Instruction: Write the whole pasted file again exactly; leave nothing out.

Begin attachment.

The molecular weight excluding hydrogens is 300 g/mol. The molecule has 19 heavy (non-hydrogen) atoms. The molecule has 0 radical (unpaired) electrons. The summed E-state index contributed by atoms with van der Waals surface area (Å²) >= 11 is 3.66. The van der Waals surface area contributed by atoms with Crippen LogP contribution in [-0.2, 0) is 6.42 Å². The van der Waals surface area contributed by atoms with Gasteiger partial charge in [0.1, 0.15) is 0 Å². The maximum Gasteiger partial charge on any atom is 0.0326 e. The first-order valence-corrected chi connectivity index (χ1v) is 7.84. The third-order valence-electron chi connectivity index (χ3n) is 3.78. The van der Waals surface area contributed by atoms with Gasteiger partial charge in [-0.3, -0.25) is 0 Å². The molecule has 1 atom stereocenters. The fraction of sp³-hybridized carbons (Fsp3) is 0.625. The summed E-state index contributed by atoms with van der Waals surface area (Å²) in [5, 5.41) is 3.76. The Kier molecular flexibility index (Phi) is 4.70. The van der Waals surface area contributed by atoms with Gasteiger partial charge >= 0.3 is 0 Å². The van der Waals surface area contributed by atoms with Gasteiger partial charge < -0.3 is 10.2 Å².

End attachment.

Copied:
The molecular weight excluding hydrogens is 300 g/mol. The molecule has 19 heavy (non-hydrogen) atoms. The molecule has 0 radical (unpaired) electrons. The summed E-state index contributed by atoms with van der Waals surface area (Å²) >= 11 is 3.66. The van der Waals surface area contributed by atoms with Crippen LogP contribution in [-0.2, 0) is 6.42 Å². The van der Waals surface area contributed by atoms with Gasteiger partial charge in [0.1, 0.15) is 0 Å². The maximum Gasteiger partial charge on any atom is 0.0326 e. The first-order valence-corrected chi connectivity index (χ1v) is 7.84. The third-order valence-electron chi connectivity index (χ3n) is 3.78. The van der Waals surface area contributed by atoms with Gasteiger partial charge in [-0.3, -0.25) is 0 Å². The molecule has 1 atom stereocenters. The fraction of sp³-hybridized carbons (Fsp3) is 0.625. The summed E-state index contributed by atoms with van der Waals surface area (Å²) in [5, 5.41) is 3.76. The Kier molecular flexibility index (Phi) is 4.70. The van der Waals surface area contributed by atoms with Gasteiger partial charge >= 0.3 is 0 Å². The van der Waals surface area contributed by atoms with Gasteiger partial charge < -0.3 is 10.2 Å².